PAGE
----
In light, September winds at Lake Wawasee, Indiana, Aaron Lynn was looking for clues. Texture on the water, flags on docks, anything, that might telegraph some wind pressure to propel his teal scow.
“I do stand a lot looking for wind,” said the engineer from Oshkosh, who drove his scow to victory in the 2017 Inland 20 Championship, his sixth championship win since 2006.
Lynn’s closest competitor, 2016 champion Ben Herdrich of Lake Wawasee, had nothing but praise for Lynn at the awards ceremony as he relinquished the winner’s trophy.
The win is a milepost for Lynn, who pivots to new crew in 2018 as his longtime trimmer, Keith Rosenbaum has taken a job in the southwest.
“I want to start sailing with my kids. Kate is 10 now so we will see if she is big enough to do it I have sailed with her on the boat a couple times. “ Lynn said. “Kate is sailing on an X-boat. Her and another girl raced all year last year. “
The windward-leeward course was not kind to those who failed to heed the signs. Wind apps would put the velocity at 5-8mph, but it was wildly variable on the lake surface. Velocity seemed to favor the east side, and dithered to the west. On top of that, the windward offset was surrounded by a condition Willie Crear described as a meteorologic black hole, reducing wind to 0-2 for a radius of 100 yards.
The curious micro-climate seemed to wait until the first few boats passed through, before descending like a curtain, stalling most everyone behind.
The results sheet showed Lynn with four bullets and one second. Herdrich recorded two bullets and three seconds. The two could be seen within a few hundred feet of each other almost every leg. A duel for third between Jack Boatman and Steve Catlin was settled in the final race, with Catlin preserving his spot by one point. Andy Gratton won fifth, in his re-cored 1970s Melges and aluminum spar, proving once again that old boats can be competitive.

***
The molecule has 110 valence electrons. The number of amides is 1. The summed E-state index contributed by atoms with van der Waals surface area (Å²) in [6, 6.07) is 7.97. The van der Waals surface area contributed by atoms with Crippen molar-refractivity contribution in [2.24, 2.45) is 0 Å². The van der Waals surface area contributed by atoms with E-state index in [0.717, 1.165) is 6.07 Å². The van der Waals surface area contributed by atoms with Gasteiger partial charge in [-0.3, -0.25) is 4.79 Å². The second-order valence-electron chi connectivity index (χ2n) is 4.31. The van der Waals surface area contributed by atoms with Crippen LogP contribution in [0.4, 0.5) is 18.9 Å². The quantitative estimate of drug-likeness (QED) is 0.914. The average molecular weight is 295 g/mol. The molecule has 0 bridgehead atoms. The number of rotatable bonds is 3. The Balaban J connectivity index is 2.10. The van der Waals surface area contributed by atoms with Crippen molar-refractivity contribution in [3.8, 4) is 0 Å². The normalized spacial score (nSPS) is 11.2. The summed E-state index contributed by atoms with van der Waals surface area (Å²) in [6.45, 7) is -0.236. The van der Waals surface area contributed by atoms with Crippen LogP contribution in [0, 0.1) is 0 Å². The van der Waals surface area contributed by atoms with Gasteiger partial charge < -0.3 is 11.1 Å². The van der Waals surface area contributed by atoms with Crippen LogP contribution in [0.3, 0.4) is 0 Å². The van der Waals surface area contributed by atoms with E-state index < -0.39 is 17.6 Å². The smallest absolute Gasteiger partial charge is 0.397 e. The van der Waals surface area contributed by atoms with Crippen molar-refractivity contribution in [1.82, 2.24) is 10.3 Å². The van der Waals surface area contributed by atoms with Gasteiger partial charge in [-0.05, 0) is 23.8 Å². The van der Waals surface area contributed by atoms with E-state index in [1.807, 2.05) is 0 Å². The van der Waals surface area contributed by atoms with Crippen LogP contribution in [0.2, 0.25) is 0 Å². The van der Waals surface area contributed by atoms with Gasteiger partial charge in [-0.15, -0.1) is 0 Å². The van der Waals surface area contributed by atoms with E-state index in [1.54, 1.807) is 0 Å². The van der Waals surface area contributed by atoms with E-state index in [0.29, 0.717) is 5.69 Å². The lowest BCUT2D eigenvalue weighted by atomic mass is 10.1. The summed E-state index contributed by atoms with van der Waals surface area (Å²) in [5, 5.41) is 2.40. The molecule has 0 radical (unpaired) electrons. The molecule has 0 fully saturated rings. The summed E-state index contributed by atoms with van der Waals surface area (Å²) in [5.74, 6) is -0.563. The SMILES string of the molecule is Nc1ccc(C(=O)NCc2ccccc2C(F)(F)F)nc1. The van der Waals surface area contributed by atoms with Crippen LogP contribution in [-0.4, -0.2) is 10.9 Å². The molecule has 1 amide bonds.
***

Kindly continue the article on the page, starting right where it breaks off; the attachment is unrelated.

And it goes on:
The new up and comer maybe Emily Allen of Wawasee who consistently sailed fasted. Keep up the great work.
“The biggest thing in light air is: keep your speed. The way you keep your speed is staying on the wind so the biggest thing to avoid is pinching upwind and stall out. If you do stall, it takes a long time to get going again.,” Lynn offered. “So, if in doubt, bear off a bit and under-sheet. And you want to keep that boat heeled when it is light. If you are heeled, you can kind of drift the light spots. “
Lynn also recommended some backstay to help with mast pre-bend, an important element for I20 mainsails often cut with the expectation that the belly of the spar will be moved forward with main sheet tension. In light wind, there isn’t enough sheet tension to bend the mast, so pre-bending with backstay is beneficial.
Lynn also offered some details on rigging: “No extra shroud tension or rake on my boat. I remember when I started reading some tuning guides and I came to the conclusion 28-4 is the number and I use that all the time. That was 2006 and I have not changed it since. If you rake back it will make it more controllable in heavy wind.
But the boat does not point as well if you rake it back. I took the adjustment off where you can change the rake. On my boat, my forestay is just fixed.”
Special thanks got to The Wawasee Yacht Club; The Herdrich Family (all of them) and Kenny Bolles, who made it happen.